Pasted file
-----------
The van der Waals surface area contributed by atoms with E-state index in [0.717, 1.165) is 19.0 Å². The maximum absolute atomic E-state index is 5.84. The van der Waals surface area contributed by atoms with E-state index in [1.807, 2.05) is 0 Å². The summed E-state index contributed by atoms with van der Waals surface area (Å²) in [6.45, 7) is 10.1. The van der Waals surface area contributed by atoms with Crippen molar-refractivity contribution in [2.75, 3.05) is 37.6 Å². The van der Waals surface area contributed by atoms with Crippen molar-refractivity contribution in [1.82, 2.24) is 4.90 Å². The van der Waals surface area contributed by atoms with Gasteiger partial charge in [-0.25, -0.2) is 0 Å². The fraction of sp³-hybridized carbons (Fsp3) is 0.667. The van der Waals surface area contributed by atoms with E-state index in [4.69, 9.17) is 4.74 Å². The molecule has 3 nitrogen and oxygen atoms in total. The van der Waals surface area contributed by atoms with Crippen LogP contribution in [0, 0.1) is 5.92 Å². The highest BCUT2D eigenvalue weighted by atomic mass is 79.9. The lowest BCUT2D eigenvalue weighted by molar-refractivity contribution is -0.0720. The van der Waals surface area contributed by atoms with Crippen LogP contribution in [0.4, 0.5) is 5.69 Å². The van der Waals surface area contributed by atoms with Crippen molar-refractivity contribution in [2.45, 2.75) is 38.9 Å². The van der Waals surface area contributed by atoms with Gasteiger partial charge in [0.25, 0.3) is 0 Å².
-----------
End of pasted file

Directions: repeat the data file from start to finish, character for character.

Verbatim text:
The van der Waals surface area contributed by atoms with E-state index in [0.717, 1.165) is 19.0 Å². The maximum absolute atomic E-state index is 5.84. The van der Waals surface area contributed by atoms with E-state index in [1.807, 2.05) is 0 Å². The summed E-state index contributed by atoms with van der Waals surface area (Å²) in [6.45, 7) is 10.1. The van der Waals surface area contributed by atoms with Crippen molar-refractivity contribution in [2.75, 3.05) is 37.6 Å². The van der Waals surface area contributed by atoms with Crippen molar-refractivity contribution in [1.82, 2.24) is 4.90 Å². The van der Waals surface area contributed by atoms with Gasteiger partial charge in [-0.25, -0.2) is 0 Å². The fraction of sp³-hybridized carbons (Fsp3) is 0.667. The van der Waals surface area contributed by atoms with E-state index in [4.69, 9.17) is 4.74 Å². The molecule has 3 nitrogen and oxygen atoms in total. The van der Waals surface area contributed by atoms with Crippen LogP contribution in [0, 0.1) is 5.92 Å². The highest BCUT2D eigenvalue weighted by atomic mass is 79.9. The lowest BCUT2D eigenvalue weighted by molar-refractivity contribution is -0.0720. The van der Waals surface area contributed by atoms with Crippen LogP contribution in [0.4, 0.5) is 5.69 Å². The van der Waals surface area contributed by atoms with Crippen molar-refractivity contribution in [2.45, 2.75) is 38.9 Å². The van der Waals surface area contributed by atoms with Gasteiger partial charge in [0.25, 0.3) is 0 Å².